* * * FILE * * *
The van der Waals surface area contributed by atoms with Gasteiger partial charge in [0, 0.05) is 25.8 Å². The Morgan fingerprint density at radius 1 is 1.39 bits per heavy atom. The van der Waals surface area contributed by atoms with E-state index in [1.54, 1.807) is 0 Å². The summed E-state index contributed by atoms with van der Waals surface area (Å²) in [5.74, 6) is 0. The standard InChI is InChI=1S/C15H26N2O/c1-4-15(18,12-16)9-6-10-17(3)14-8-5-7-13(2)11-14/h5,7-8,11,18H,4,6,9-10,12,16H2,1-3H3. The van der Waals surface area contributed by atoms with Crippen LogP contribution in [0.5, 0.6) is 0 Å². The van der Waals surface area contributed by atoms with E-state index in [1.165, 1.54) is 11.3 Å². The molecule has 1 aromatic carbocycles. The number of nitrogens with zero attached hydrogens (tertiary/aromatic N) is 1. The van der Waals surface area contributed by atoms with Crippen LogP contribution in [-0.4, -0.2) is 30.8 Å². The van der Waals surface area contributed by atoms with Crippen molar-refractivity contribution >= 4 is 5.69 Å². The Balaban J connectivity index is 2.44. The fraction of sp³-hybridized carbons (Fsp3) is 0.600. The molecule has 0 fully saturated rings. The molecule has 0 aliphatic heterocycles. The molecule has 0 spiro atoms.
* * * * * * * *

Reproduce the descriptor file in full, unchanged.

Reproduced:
The van der Waals surface area contributed by atoms with Gasteiger partial charge in [0, 0.05) is 25.8 Å². The Morgan fingerprint density at radius 1 is 1.39 bits per heavy atom. The van der Waals surface area contributed by atoms with E-state index in [1.54, 1.807) is 0 Å². The summed E-state index contributed by atoms with van der Waals surface area (Å²) in [5.74, 6) is 0. The standard InChI is InChI=1S/C15H26N2O/c1-4-15(18,12-16)9-6-10-17(3)14-8-5-7-13(2)11-14/h5,7-8,11,18H,4,6,9-10,12,16H2,1-3H3. The van der Waals surface area contributed by atoms with Crippen LogP contribution in [0.5, 0.6) is 0 Å². The van der Waals surface area contributed by atoms with E-state index in [1.165, 1.54) is 11.3 Å². The molecule has 1 aromatic carbocycles. The number of nitrogens with zero attached hydrogens (tertiary/aromatic N) is 1. The van der Waals surface area contributed by atoms with Crippen LogP contribution in [-0.4, -0.2) is 30.8 Å². The van der Waals surface area contributed by atoms with Crippen molar-refractivity contribution >= 4 is 5.69 Å². The Balaban J connectivity index is 2.44. The fraction of sp³-hybridized carbons (Fsp3) is 0.600. The molecule has 0 fully saturated rings. The molecule has 0 aliphatic heterocycles. The molecule has 0 spiro atoms.